It has been about 24 years since my Dad died, but it seems only yesterday. It was at his urging that my sisters and I studied abroad. I chose Germany and spent almost three years in Heidelberg. When he asked me years later if sending me off to Germany had been a good thing in my life, I responded that it probably had been the best decision he and my mother could have made. Sending children off to college can be a bittersweet moment in the lives of parents. Sending children off to another country to study can prove daunting. I still recall the day I left the US and the envelope I was handed at the Colorado Springs airport as my parents bid me goodbye and wished me good luck. On the outside of the envelope in my father’s cursive writing were the words “do not open” until I was airborne.
What I found inside astonished me. There was a letter from the Ruprecht-Karls-Universität Heidelberg telling me that I had not been accepted since I did not yet have a BA degree. My parents trusted that I would figure things out on my own. The German system is vastly different from the US system. There were no advisors to assist. Fortunately, a military couple from Pueblo who were stationed in the Army in Heidelberg provided an apartment in military housing in exchange for my babysitting services for their two young children. It was through them I met a student at the University of Heidelberg who was familiar with the system. This young German student was the key to dealing with university bureaucracy. After being accepted to study based solely on my grades in German, I went on to obtain two degrees in Germany. No, I was not angry that my parents had not told me prior to departure about the letter they received. The lesson I learned was more valuable than what was in books.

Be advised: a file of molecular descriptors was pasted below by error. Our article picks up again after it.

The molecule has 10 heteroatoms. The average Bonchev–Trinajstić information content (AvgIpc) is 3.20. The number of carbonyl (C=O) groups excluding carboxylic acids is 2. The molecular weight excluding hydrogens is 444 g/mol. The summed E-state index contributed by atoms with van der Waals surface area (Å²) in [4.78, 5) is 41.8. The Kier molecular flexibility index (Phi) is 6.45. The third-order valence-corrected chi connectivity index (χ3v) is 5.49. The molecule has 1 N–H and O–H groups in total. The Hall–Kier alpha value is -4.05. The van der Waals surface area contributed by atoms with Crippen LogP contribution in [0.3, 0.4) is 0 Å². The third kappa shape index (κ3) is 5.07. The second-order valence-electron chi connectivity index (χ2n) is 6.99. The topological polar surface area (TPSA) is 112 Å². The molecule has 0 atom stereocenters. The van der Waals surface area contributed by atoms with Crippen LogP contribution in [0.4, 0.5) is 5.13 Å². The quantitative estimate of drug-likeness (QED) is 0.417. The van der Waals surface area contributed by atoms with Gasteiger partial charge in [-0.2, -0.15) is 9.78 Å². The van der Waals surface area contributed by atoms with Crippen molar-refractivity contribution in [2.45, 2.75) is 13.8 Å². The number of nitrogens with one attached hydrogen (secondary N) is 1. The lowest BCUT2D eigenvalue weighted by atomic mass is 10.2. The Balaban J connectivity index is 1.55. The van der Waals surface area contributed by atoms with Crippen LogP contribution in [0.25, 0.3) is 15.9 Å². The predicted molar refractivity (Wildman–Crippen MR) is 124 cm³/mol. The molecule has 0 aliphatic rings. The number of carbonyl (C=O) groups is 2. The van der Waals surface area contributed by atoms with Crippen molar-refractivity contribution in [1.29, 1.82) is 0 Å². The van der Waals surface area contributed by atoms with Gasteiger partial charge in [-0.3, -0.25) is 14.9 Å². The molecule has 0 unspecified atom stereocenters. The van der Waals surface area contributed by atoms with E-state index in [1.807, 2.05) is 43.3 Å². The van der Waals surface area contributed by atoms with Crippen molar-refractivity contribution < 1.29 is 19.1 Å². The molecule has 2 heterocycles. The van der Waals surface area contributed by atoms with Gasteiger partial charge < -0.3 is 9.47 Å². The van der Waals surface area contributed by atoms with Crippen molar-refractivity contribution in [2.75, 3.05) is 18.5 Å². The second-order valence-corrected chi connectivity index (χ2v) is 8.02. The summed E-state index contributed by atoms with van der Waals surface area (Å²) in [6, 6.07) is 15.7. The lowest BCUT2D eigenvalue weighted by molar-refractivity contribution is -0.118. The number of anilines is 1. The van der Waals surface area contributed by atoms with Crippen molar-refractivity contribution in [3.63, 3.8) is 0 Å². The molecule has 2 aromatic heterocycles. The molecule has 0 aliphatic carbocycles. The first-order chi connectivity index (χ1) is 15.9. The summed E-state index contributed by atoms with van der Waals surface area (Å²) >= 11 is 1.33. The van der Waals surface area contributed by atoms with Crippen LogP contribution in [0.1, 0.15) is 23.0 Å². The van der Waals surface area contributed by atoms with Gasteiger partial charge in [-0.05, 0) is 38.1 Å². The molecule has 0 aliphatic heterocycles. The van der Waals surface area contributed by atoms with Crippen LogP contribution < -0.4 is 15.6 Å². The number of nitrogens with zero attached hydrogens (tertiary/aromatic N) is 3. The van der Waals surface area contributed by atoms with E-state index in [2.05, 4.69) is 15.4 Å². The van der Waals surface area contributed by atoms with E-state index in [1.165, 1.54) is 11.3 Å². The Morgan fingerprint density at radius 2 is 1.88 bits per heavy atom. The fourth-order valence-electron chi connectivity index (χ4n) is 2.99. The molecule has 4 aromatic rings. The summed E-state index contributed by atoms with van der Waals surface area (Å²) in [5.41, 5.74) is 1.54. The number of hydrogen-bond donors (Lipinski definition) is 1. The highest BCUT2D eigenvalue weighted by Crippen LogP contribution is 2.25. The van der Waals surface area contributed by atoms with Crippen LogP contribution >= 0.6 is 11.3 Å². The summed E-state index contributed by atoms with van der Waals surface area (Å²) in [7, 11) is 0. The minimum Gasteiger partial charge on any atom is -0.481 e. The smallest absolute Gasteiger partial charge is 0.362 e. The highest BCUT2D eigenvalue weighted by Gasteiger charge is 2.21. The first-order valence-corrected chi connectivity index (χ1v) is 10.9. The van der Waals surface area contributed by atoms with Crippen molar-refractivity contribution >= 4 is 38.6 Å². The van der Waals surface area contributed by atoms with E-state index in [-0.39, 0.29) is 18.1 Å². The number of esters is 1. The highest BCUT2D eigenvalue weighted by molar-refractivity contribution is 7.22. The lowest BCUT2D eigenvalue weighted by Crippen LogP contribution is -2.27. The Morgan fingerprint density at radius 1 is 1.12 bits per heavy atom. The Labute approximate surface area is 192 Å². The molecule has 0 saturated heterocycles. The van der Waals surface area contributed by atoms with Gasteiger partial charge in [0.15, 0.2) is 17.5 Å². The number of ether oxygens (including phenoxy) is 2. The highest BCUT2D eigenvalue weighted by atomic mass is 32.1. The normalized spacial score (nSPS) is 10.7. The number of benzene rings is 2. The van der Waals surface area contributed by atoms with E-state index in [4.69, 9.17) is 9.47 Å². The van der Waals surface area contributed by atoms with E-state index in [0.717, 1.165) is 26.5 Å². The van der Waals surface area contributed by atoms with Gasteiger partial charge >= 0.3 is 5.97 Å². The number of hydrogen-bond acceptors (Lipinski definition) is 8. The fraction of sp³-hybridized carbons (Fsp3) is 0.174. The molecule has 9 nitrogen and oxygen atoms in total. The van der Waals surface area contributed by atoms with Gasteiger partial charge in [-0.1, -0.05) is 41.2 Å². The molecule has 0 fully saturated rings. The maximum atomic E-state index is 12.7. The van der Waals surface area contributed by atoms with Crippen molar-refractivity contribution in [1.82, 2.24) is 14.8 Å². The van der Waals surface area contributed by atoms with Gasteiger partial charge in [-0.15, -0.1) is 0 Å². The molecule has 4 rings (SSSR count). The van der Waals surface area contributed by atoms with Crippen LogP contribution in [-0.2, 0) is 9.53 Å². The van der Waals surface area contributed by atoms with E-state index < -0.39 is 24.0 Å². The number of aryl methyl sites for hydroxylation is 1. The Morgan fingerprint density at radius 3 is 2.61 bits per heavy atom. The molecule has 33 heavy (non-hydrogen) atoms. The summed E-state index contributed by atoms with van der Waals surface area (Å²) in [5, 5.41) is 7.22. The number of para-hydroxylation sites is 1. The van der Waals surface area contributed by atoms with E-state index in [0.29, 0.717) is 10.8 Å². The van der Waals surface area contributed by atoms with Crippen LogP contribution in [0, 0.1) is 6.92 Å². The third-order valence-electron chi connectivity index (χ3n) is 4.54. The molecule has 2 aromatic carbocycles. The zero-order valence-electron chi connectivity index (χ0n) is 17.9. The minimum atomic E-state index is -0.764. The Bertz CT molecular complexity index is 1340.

My parents had trusted me. As I reflect upon that today and remember my Dad standing next to me in the photo when I came back to Pueblo after my studies, I see in his eyes how very proud he was of my accomplishments, and of all of his daughters. My other sisters studied in Spain and Mexico and my mother joined them in Europe. As a teacher of German today, I have noticed a vast change in parenting styles. In retrospect, I truly value the fact that my parents gave me independence, expected me to be self-reliant and to make my own decisions.
When I received a Fulbright grant to be an exchange teacher in Germany, my parents were so proud of the achievement. Again my father withheld information until I was in Germany with my two children. In September of 1990, I received a letter in his cursive handwriting telling me he was dying of cancer. Crowded into a telephone booth in the small German village where we lived, I tearfully spoke with him, and he was crying on the other end of the phone as well. He said not to come back to the US in the event he died but to stay in Germany. He knew I was inconsolable so he added that he would wait for me to return the following summer. My Dad died Oct. 18 less than one month after our phone conversation. As I had promised, we remained in Germany and had a special Memorial Mass at the local church which happened to be on World Sunday. We recited the Our Father in both German and in English and sang Amazing Grace because the German priest who officiated wanted to make it a special commemoration for me and my children to remember and honor my Dad.
Next week’s blog entry will feature a poem from my book to mark my Dad’s death.